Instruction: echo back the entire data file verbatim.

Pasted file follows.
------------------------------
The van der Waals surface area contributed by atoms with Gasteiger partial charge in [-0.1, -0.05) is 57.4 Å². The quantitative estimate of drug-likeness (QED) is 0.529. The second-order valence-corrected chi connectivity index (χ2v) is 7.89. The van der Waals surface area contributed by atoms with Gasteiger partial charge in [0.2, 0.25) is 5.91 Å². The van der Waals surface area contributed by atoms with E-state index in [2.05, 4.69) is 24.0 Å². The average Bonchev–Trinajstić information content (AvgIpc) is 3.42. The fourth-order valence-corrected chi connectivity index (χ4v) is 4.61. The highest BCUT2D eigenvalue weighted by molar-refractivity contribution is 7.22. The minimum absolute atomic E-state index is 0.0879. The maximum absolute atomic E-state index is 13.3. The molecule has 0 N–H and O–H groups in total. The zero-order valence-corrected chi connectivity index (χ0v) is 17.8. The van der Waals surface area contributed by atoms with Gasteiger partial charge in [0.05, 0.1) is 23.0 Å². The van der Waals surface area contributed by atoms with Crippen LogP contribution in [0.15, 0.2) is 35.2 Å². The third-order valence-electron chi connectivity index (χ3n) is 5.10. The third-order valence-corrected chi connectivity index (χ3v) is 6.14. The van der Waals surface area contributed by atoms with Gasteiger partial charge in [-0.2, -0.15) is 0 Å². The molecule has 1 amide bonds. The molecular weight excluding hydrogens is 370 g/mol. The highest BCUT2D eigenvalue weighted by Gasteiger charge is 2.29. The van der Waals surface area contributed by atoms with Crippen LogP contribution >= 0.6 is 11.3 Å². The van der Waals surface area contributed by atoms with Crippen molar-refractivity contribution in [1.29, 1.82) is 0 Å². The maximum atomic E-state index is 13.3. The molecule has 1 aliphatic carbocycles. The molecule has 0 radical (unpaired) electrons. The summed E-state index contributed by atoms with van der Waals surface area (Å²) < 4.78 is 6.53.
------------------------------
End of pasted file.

The van der Waals surface area contributed by atoms with Gasteiger partial charge in [-0.1, -0.05) is 57.4 Å². The quantitative estimate of drug-likeness (QED) is 0.529. The second-order valence-corrected chi connectivity index (χ2v) is 7.89. The van der Waals surface area contributed by atoms with Gasteiger partial charge in [0.2, 0.25) is 5.91 Å². The van der Waals surface area contributed by atoms with E-state index in [2.05, 4.69) is 24.0 Å². The average Bonchev–Trinajstić information content (AvgIpc) is 3.42. The fourth-order valence-corrected chi connectivity index (χ4v) is 4.61. The highest BCUT2D eigenvalue weighted by molar-refractivity contribution is 7.22. The minimum absolute atomic E-state index is 0.0879. The maximum absolute atomic E-state index is 13.3. The molecule has 0 N–H and O–H groups in total. The zero-order valence-corrected chi connectivity index (χ0v) is 17.8. The van der Waals surface area contributed by atoms with Gasteiger partial charge in [0.05, 0.1) is 23.0 Å². The van der Waals surface area contributed by atoms with Crippen LogP contribution in [0.15, 0.2) is 35.2 Å². The third-order valence-electron chi connectivity index (χ3n) is 5.10. The third-order valence-corrected chi connectivity index (χ3v) is 6.14. The van der Waals surface area contributed by atoms with Gasteiger partial charge in [-0.2, -0.15) is 0 Å². The molecule has 1 amide bonds. The molecular weight excluding hydrogens is 370 g/mol. The highest BCUT2D eigenvalue weighted by Gasteiger charge is 2.29. The van der Waals surface area contributed by atoms with Crippen LogP contribution >= 0.6 is 11.3 Å². The van der Waals surface area contributed by atoms with Crippen molar-refractivity contribution in [1.29, 1.82) is 0 Å². The maximum atomic E-state index is 13.3. The molecule has 1 aliphatic carbocycles. The molecule has 0 radical (unpaired) electrons. The summed E-state index contributed by atoms with van der Waals surface area (Å²) < 4.78 is 6.53.